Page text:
Since last week's posting we have continued to explore the countryside around Denmark, Western Australia and enjoyed the beauty of this rather green patch of the south west of the continent. The soft powdery sand of the beaches is a bright white; I think because it comes from the limestone of which there is such a lot in this region. Hence this is also a well known wine grape growing region. There are also a lot of granite outcrops. The photo below is of me in Elephant Cove, William Bay National Park.

I have no idea what this plant is in the picture below. However, I couldn't resist photographing it because it was growing in pure sand on the beach.

Here is a close up of its' flower.

This banksia was growing in the heath above the beach. As this flower has finished, it obviously must flower in Spring. The leaves have a beautiful sculptural quality.

In the forest on our way further west to Margaret River I photographed this Bullanok (Kinga Australis). It looks very like the Grass Trees of the eastern states (Xanthorrhoeas) but is apparently a different genus.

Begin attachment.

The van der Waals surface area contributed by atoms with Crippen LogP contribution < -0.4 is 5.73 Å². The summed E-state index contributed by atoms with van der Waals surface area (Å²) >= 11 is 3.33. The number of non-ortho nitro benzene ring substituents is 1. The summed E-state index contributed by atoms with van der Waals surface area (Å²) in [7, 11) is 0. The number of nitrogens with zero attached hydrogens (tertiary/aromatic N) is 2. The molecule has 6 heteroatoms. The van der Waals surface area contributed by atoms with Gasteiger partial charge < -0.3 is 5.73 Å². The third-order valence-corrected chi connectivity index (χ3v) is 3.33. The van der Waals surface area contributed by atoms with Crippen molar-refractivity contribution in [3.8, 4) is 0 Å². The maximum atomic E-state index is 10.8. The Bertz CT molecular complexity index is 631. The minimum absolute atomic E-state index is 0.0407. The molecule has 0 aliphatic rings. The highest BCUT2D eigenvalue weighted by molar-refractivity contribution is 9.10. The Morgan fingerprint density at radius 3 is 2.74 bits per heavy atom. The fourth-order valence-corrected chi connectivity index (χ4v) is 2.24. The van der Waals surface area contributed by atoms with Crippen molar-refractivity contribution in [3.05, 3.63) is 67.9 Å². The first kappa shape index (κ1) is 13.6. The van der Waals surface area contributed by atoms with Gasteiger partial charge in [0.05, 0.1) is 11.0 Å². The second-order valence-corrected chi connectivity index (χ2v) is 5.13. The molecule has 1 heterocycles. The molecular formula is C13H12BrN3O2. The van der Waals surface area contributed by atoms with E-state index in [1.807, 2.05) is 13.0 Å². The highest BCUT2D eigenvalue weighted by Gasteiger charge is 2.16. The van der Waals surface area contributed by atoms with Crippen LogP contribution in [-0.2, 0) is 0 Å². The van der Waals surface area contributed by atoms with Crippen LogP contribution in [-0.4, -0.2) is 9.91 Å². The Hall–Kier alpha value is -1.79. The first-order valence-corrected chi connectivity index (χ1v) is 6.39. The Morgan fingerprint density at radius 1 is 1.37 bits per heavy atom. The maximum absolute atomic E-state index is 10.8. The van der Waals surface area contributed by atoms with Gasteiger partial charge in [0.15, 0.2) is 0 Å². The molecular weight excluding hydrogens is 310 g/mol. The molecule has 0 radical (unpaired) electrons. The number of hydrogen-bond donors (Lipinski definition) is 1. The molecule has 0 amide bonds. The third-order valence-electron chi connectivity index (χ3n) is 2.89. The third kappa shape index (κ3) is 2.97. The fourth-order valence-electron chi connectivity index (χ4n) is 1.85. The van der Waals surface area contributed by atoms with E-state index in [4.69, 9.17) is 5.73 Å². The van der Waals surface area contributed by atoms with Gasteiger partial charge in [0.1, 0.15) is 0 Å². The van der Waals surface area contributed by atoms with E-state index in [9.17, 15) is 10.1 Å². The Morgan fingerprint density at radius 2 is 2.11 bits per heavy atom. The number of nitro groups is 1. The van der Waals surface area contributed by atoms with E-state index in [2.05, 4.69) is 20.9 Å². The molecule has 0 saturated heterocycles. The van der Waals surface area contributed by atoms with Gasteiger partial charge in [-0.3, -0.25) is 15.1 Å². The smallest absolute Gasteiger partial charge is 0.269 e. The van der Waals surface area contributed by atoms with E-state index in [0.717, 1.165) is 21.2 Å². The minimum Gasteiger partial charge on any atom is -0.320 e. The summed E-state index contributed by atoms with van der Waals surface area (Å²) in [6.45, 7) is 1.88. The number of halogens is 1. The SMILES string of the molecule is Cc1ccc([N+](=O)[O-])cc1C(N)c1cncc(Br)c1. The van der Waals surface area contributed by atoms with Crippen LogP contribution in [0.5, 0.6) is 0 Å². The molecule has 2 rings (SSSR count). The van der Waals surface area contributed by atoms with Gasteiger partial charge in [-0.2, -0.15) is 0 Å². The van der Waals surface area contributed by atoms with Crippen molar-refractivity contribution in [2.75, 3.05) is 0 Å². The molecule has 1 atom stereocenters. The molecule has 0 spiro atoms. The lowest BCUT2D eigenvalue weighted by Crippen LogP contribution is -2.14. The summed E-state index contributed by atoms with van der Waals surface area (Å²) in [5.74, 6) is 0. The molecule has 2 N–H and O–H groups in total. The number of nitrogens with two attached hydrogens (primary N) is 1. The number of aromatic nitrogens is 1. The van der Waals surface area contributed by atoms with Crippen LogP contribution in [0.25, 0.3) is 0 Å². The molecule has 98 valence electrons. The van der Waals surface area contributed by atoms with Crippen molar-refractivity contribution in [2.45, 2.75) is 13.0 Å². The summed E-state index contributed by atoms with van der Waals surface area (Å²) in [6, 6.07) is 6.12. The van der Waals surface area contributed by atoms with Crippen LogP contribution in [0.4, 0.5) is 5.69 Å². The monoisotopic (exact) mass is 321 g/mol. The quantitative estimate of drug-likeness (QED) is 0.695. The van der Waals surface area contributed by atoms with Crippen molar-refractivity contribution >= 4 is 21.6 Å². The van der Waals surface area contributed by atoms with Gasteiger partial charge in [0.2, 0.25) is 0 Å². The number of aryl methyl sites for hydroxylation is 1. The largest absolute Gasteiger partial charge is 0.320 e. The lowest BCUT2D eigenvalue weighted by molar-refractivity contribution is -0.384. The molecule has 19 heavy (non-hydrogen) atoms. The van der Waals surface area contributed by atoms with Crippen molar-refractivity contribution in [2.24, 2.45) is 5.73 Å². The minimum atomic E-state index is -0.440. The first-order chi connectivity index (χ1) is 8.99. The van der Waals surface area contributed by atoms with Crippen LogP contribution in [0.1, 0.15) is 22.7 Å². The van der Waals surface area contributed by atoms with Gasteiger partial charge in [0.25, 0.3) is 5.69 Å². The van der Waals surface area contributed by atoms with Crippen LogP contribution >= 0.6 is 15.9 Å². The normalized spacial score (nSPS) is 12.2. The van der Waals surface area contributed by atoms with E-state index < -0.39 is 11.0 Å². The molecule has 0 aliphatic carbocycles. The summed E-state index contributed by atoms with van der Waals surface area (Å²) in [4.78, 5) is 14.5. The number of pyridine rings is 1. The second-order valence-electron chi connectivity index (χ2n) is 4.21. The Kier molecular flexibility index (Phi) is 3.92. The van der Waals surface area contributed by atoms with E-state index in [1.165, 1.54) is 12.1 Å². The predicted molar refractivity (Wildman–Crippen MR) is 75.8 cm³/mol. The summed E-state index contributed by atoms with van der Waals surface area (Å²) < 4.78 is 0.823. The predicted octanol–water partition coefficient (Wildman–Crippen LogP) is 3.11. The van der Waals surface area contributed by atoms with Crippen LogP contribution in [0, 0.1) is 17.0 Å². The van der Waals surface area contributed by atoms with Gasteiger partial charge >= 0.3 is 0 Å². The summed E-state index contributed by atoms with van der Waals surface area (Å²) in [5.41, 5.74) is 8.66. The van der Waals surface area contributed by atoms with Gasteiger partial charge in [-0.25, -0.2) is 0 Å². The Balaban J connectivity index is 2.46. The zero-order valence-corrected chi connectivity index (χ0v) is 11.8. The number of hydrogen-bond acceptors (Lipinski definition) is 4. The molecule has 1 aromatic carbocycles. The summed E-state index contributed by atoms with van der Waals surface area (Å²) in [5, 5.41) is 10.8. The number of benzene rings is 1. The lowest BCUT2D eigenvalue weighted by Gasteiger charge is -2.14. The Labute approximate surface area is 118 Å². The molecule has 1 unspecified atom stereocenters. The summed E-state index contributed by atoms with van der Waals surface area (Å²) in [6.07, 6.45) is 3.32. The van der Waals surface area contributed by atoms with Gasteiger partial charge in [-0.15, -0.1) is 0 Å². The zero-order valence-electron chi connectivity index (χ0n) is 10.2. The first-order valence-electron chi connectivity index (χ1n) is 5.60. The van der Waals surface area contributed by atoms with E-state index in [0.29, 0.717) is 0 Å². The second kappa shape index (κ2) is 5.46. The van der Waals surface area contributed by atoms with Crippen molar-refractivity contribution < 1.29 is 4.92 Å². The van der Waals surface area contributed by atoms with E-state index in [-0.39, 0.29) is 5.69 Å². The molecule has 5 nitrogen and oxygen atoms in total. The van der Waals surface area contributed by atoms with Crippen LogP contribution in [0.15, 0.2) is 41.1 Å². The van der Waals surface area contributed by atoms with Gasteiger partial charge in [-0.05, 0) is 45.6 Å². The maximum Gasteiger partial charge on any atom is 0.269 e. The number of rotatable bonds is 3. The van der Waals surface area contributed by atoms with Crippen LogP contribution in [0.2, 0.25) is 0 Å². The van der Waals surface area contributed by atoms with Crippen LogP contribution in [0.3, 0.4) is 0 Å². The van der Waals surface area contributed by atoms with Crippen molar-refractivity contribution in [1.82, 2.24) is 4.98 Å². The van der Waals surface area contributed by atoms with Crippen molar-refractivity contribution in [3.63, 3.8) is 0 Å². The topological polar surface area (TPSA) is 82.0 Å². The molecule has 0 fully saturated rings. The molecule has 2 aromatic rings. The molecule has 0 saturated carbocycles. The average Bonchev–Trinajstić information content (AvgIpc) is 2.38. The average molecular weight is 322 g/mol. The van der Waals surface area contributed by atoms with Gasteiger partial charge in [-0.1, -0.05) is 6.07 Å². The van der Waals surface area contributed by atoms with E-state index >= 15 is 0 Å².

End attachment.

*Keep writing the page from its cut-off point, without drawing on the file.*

The difference between these plants and Xanthorrhoeas is very apparent in their rather strange flowers, see the close up below.

While in Denmark we were delighted to catch up with Karin, a Sogetsu teacher, and her husband Bernd, whom I had met in Berlin in January 2013. We enjoyed a walk along an old railway line where we could admire the local flora.

Here is a photo of the lighthouse at Cape Leeuwin, the southwestern tip of Australia,

where the Indian Ocean and the Southern Ocean meet. A very blustery bit of coastline indeed.

This week's ikebana is a re-working of the theme of straight lines and a mass using belladonna lilies in another bamboo vase that I made from the bamboo of our friends' garden.

If you click on the blue highlighted text you may see more photos of our travels: From Denmark to Perth.

I am also delighted to provide a link to the new blog of the latest recipient of the Norman and Mary Sparnon Endowment Scholarship. This is my friend and colleague Emily Karanikolopoulos.

Greetings from Christopher

1 comment:

  1. Thanks for the lovely pictures. Elephant cove is beautiful and that plant in the sand is like a living Ikebana arrangement. The living materials you are photographing are almost like something from outer space for me since I have never seen anything like them before, so I am finding your adventures fascinating. I appreciate you sharing them with us.